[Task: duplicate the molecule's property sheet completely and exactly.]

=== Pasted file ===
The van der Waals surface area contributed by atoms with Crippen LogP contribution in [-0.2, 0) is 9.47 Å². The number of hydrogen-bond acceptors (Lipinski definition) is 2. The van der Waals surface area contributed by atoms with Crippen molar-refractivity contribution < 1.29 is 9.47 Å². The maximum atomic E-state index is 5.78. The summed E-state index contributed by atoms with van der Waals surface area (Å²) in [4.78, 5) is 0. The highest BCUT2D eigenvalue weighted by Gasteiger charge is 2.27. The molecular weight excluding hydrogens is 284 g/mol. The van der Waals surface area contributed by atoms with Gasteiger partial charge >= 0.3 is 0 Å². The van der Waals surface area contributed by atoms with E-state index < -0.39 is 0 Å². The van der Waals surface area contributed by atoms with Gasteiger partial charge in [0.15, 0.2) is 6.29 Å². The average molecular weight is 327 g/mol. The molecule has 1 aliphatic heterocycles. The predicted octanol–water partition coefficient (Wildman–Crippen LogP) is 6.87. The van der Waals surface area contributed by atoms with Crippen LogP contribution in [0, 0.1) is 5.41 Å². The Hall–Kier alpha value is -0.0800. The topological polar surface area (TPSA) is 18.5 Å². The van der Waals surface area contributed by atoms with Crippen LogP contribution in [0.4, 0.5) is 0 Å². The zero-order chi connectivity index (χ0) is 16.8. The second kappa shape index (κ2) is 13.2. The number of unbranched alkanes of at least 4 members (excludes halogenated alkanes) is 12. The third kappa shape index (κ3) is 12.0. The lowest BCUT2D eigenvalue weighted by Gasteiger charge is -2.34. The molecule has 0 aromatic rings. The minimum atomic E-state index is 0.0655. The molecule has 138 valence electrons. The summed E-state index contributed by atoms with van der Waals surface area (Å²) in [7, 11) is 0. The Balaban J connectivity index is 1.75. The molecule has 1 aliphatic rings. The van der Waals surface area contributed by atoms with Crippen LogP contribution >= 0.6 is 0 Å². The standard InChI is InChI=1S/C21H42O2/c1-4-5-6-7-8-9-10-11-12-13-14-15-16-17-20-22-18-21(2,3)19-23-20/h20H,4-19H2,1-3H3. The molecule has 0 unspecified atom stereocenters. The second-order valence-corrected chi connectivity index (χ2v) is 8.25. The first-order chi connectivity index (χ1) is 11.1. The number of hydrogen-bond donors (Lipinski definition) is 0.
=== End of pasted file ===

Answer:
The van der Waals surface area contributed by atoms with Crippen LogP contribution in [-0.2, 0) is 9.47 Å². The number of hydrogen-bond acceptors (Lipinski definition) is 2. The van der Waals surface area contributed by atoms with Crippen molar-refractivity contribution < 1.29 is 9.47 Å². The maximum atomic E-state index is 5.78. The summed E-state index contributed by atoms with van der Waals surface area (Å²) in [4.78, 5) is 0. The highest BCUT2D eigenvalue weighted by Gasteiger charge is 2.27. The molecular weight excluding hydrogens is 284 g/mol. The van der Waals surface area contributed by atoms with Gasteiger partial charge >= 0.3 is 0 Å². The van der Waals surface area contributed by atoms with E-state index < -0.39 is 0 Å². The van der Waals surface area contributed by atoms with Gasteiger partial charge in [0.15, 0.2) is 6.29 Å². The average molecular weight is 327 g/mol. The molecule has 1 aliphatic heterocycles. The predicted octanol–water partition coefficient (Wildman–Crippen LogP) is 6.87. The van der Waals surface area contributed by atoms with Crippen LogP contribution in [0, 0.1) is 5.41 Å². The Hall–Kier alpha value is -0.0800. The topological polar surface area (TPSA) is 18.5 Å². The van der Waals surface area contributed by atoms with Crippen LogP contribution in [0.4, 0.5) is 0 Å². The zero-order chi connectivity index (χ0) is 16.8. The second kappa shape index (κ2) is 13.2. The number of unbranched alkanes of at least 4 members (excludes halogenated alkanes) is 12. The third kappa shape index (κ3) is 12.0. The lowest BCUT2D eigenvalue weighted by Gasteiger charge is -2.34. The molecule has 0 aromatic rings. The minimum atomic E-state index is 0.0655. The molecule has 138 valence electrons. The summed E-state index contributed by atoms with van der Waals surface area (Å²) in [7, 11) is 0. The Balaban J connectivity index is 1.75. The molecule has 1 aliphatic rings. The van der Waals surface area contributed by atoms with Crippen LogP contribution >= 0.6 is 0 Å². The standard InChI is InChI=1S/C21H42O2/c1-4-5-6-7-8-9-10-11-12-13-14-15-16-17-20-22-18-21(2,3)19-23-20/h20H,4-19H2,1-3H3. The molecule has 0 unspecified atom stereocenters. The second-order valence-corrected chi connectivity index (χ2v) is 8.25. The first-order chi connectivity index (χ1) is 11.1. The number of hydrogen-bond donors (Lipinski definition) is 0.